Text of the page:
As you may have heard,
Canada has delayed their incandescent bulb ban or “phase out”.
More about the decision can be read here.
Meanwhile, the lack of recycling has emerged as a main reason for the delay…
(From CBC Canada Dec 30 2011 slightly edited)
A lack of recycling options for the mercury-containing compact fluorescent lamps (CFL), touted by government as the environmentally friendly lighting alternative, has in part led to a delay in new federal energy efficiency regulations.
The regulations, which ban 75- and 100-watt incandescent bulbs, were supposed take effect Jan. 1, 2012.
But last month, the federal government quietly delayed that ban by two years, citing recycling issues and “perceived health effects.”
The bulbs contain mercury, a dangerous toxin, and need to be disposed of correctly.
According to Environment Canada, less than 10 per cent of CFLs are recycled. And tens of millions are sold each year.
“[Mercury] can affect our neurological development, especially in children. And for pregnant women, it’s a danger,” said Josh Brandon of the Winnipeg-based Green Action Centre.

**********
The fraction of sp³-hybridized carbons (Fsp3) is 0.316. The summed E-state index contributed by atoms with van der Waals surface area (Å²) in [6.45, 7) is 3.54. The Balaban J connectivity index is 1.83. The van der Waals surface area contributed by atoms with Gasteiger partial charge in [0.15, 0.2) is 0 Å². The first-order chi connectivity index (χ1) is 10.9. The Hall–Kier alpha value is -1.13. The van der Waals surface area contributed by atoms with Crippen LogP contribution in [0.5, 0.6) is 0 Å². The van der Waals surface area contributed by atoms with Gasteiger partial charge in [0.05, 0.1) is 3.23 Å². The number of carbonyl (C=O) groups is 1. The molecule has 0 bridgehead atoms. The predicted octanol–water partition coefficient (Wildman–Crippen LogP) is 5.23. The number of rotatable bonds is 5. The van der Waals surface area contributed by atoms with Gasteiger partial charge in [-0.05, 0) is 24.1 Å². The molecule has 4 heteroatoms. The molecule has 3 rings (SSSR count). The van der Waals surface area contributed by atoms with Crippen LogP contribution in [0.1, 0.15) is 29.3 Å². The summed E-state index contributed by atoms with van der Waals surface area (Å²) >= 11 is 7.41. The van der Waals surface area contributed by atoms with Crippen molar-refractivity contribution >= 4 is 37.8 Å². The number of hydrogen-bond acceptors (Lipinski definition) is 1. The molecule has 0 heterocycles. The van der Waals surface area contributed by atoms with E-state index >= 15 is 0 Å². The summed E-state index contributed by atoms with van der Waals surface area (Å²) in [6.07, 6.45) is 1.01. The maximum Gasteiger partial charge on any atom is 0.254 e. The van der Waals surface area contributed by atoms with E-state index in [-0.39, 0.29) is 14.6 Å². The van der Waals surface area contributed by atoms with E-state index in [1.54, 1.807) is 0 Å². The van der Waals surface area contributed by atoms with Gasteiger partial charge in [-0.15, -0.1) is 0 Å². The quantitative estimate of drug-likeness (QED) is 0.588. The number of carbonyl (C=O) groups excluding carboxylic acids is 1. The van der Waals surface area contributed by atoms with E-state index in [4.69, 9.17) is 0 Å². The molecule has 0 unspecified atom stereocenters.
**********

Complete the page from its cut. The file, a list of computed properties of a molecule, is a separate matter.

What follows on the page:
“We often think of landfills as a permanent solution — that what we put in the landfills stays in the landfills.
“But landfills eventually do break down. And when they do, the toxic materials like mercury can leach into the environment, polluting our groundwater and our soil.”
Brandon says the mercury from one CFL can contaminate thousands of litres of water.
And if you break a CFL, Health Canada has extensive cleanup instructions that include leaving the room for 15 minutes to avoid mercury vapours.
Few provinces have programs in place to deal with CFLs, and most programs are voluntary.
British Columbia, which passed its own set of energy efficiency regulations on Jan. 1, 2011, requires manufacturers and retailers to develop an end of life plan for CFLs.
But other provinces have minimal, if any, programs in place.
Some big box stores like Home Depot will take them back.
For smaller retailers like Pollock’s Hardware Co-op in Winnipeg, there are few options. General manager Mike Wolchock said he had no luck when he tried to organize a recycling program two years ago.
Environment Canada says it’s working on regulations to make manufacturers recycle the bulbs, but these won’t be in place until 2013.
Some companies are also making CFLs with less mercury.
For the time being, Curran Faris is keeping CFLs out of his daughter’s bedroom, in case a bulb breaks.
“It’s one of those things — as a consumer we should be told that information, not that these are the new miracle bulbs that can stop global warming.”
The light bulb ban is particularly wrong for Canada and several similar American states, as covered on http://ceolas.net/#li11x and relating to energy use, emissions, Canadian household size and lamp variety, cold switch-on conditions, heat replacement effect, existing CFL programs etc with references